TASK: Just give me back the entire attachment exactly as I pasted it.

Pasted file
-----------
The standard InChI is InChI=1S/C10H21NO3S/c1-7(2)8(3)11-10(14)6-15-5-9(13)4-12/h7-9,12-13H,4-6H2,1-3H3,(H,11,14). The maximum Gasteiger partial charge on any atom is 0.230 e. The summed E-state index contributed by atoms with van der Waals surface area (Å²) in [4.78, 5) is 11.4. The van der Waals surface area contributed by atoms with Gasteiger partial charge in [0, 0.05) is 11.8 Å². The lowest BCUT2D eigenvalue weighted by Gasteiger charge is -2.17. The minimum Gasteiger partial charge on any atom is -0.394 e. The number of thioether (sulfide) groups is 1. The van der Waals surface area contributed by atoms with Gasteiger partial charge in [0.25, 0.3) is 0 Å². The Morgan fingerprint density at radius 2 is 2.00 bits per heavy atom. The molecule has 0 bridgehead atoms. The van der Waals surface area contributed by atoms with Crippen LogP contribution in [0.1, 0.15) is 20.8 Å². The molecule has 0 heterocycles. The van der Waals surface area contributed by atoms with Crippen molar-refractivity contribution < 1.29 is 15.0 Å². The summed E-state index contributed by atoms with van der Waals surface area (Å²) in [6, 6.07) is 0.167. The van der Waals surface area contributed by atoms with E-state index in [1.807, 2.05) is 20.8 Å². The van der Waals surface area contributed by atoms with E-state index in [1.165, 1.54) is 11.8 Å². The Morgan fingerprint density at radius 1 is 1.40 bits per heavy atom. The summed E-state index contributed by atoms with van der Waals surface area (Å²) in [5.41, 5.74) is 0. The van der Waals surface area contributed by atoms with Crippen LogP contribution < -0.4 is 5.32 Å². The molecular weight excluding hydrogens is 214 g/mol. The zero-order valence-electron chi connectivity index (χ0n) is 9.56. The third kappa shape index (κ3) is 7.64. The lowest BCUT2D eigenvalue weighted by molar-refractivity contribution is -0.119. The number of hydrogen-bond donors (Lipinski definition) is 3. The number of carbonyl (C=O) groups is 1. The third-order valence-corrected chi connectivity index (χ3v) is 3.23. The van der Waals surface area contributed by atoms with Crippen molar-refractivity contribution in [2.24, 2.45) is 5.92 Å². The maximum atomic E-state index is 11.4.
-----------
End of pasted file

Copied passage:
The standard InChI is InChI=1S/C10H21NO3S/c1-7(2)8(3)11-10(14)6-15-5-9(13)4-12/h7-9,12-13H,4-6H2,1-3H3,(H,11,14). The maximum Gasteiger partial charge on any atom is 0.230 e. The summed E-state index contributed by atoms with van der Waals surface area (Å²) in [4.78, 5) is 11.4. The van der Waals surface area contributed by atoms with Gasteiger partial charge in [0, 0.05) is 11.8 Å². The lowest BCUT2D eigenvalue weighted by Gasteiger charge is -2.17. The minimum Gasteiger partial charge on any atom is -0.394 e. The number of thioether (sulfide) groups is 1. The van der Waals surface area contributed by atoms with Gasteiger partial charge in [0.25, 0.3) is 0 Å². The Morgan fingerprint density at radius 2 is 2.00 bits per heavy atom. The molecule has 0 bridgehead atoms. The van der Waals surface area contributed by atoms with Crippen LogP contribution in [0.1, 0.15) is 20.8 Å². The molecule has 0 heterocycles. The van der Waals surface area contributed by atoms with Crippen molar-refractivity contribution < 1.29 is 15.0 Å². The summed E-state index contributed by atoms with van der Waals surface area (Å²) in [6, 6.07) is 0.167. The van der Waals surface area contributed by atoms with E-state index in [1.807, 2.05) is 20.8 Å². The van der Waals surface area contributed by atoms with E-state index in [1.165, 1.54) is 11.8 Å². The Morgan fingerprint density at radius 1 is 1.40 bits per heavy atom. The summed E-state index contributed by atoms with van der Waals surface area (Å²) in [5.41, 5.74) is 0. The van der Waals surface area contributed by atoms with Crippen LogP contribution < -0.4 is 5.32 Å². The molecular weight excluding hydrogens is 214 g/mol. The zero-order valence-electron chi connectivity index (χ0n) is 9.56. The third kappa shape index (κ3) is 7.64. The lowest BCUT2D eigenvalue weighted by molar-refractivity contribution is -0.119. The number of hydrogen-bond donors (Lipinski definition) is 3. The number of carbonyl (C=O) groups is 1. The third-order valence-corrected chi connectivity index (χ3v) is 3.23. The van der Waals surface area contributed by atoms with Crippen molar-refractivity contribution in [2.24, 2.45) is 5.92 Å². The maximum atomic E-state index is 11.4.